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61. Alemany L, de Sanjosé S, Tous S, Quint W, Vallejos C, Shin HR, et al. Time trends of human papillomavirus types in invasive cervical cancer, from 1940 to 2007. Int J Cancer 2014; 135: 88–95, doi: 10.1002/ijc.28636.
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) show an overall HPV prevalence of 26% in women younger than 25, falling to 12% in those aged 35–44, however, rising again to 22% in women older than 54 years. This U-shaped age-specific curve of hr-HPVs prevalence corroborates data from independent studies conducted in Costa Rica (2727. Herrero R, Hildesheim A, Bratti C, Sherman ME, Hutchinson M, Morales J, et al. Population-based study of human papillomavirus infection and cervical neoplasia in rural Costa Rica. J Natl Cancer Inst 2000; 92: 464–474, doi: 10.1093/jnci/92.6.464.
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28. Ferreccio C, Bratti MC, Sherman ME, Herrero R, Wacholder S, Hildesheim A, et al. A comparison of single and combined visual, cytologic, and virologic tests as screening strategies in a region at high risk of cervical cancer. Cancer Epidemiol Biomarkers Prev 2003; 12: 815–823. 29. Rodriguez AC, Burk R, Herrero R, Hildesheim A, Bratti C, Sherman ME, et al. The natural history of human papillomavirus infection and cervical intraepithelial neoplasia among young women in the Guanacaste cohort shortly after initiation of sexual life. Sex Transm Dis 2007; 34: 494–502, doi: 10.1097/01.olq.0000251241.03088.a0.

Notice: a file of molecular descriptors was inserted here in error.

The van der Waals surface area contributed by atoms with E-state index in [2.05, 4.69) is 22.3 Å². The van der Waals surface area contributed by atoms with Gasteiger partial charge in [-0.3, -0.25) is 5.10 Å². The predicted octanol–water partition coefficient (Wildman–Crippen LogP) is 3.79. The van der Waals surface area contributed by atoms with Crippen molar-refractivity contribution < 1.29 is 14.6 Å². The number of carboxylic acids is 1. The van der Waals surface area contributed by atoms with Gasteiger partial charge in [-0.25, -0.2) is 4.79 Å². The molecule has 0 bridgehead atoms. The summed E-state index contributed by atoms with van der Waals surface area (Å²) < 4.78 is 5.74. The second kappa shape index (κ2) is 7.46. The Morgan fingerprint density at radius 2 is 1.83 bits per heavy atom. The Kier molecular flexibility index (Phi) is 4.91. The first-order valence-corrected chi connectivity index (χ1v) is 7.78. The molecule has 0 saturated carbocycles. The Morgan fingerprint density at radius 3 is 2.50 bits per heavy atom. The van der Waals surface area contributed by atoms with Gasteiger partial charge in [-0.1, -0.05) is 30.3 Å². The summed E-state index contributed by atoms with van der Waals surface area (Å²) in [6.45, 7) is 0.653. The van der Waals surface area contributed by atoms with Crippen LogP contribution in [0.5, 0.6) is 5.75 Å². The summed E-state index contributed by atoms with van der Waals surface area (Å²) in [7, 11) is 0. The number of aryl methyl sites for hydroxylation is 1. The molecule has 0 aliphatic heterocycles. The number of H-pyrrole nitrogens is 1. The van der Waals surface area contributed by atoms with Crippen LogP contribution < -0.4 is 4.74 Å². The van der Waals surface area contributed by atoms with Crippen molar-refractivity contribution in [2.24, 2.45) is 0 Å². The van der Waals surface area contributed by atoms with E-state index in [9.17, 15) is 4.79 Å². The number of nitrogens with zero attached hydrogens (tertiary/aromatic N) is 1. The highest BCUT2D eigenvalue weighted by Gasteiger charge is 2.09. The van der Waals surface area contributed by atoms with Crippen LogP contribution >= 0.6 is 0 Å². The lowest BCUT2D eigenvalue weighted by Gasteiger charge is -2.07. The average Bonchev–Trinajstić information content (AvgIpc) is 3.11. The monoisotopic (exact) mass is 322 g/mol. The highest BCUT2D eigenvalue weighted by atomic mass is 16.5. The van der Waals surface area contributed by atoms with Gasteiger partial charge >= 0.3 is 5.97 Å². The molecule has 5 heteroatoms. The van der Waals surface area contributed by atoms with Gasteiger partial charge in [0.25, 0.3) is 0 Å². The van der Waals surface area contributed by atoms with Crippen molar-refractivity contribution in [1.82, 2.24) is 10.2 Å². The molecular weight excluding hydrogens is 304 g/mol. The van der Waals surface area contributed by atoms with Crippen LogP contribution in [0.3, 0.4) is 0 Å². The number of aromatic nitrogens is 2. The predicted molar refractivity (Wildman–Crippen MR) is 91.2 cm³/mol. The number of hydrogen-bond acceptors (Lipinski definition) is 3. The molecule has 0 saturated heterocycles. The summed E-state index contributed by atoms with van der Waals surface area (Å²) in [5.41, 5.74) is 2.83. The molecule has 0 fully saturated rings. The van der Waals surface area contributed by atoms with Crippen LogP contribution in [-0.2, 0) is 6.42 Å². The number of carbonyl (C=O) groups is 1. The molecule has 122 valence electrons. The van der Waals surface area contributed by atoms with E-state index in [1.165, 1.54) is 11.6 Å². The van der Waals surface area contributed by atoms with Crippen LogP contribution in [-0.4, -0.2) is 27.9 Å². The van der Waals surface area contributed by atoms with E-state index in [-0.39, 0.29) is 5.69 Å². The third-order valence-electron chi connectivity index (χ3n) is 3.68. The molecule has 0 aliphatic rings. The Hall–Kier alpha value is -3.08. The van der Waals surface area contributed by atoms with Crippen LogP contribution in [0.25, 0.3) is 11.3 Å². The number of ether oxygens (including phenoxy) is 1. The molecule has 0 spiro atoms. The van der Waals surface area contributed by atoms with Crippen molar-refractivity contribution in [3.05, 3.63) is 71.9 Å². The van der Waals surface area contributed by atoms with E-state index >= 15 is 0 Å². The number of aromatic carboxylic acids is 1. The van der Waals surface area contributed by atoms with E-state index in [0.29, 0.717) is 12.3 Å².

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30. Rodríguez AC, Schiffman M, Herrero R, Wacholder S, Hildesheim A, Castle PE, et al. Rapid clearance of human papillomavirus and implications for clinical focus on persistent infections. J Natl Cancer Inst 2008; 100: 513–517, doi: 10.1093/jnci/djn044.
https://doi.org/10.1093/jnci/djn044...
31. Rodríguez AC, Schiffman M, Herrero R, Hildesheim A, Bratti C, Sherman ME, et al. Longitudinal study of human papillomavirus persistence and cervical intraepithelial neoplasia grade 2/3: critical role of duration of infection. J Natl Cancer Inst 2010; 102: 315–324, doi: 10.1093/jnci/djq001.
https://doi.org/10.1093/jnci/djq001...
32. Trottier H, Mahmud S, Costa MC, Sobrinho JP, Duarte-Franco E, Rohan TE, et al. Human papillomavirus infections with multiple types and risk of cervical neoplasia. Cancer Epidemiol Biomarkers Prev 2006; 15: 1274–1280, doi: 10.1158/1055-9965.EPI-06-0129.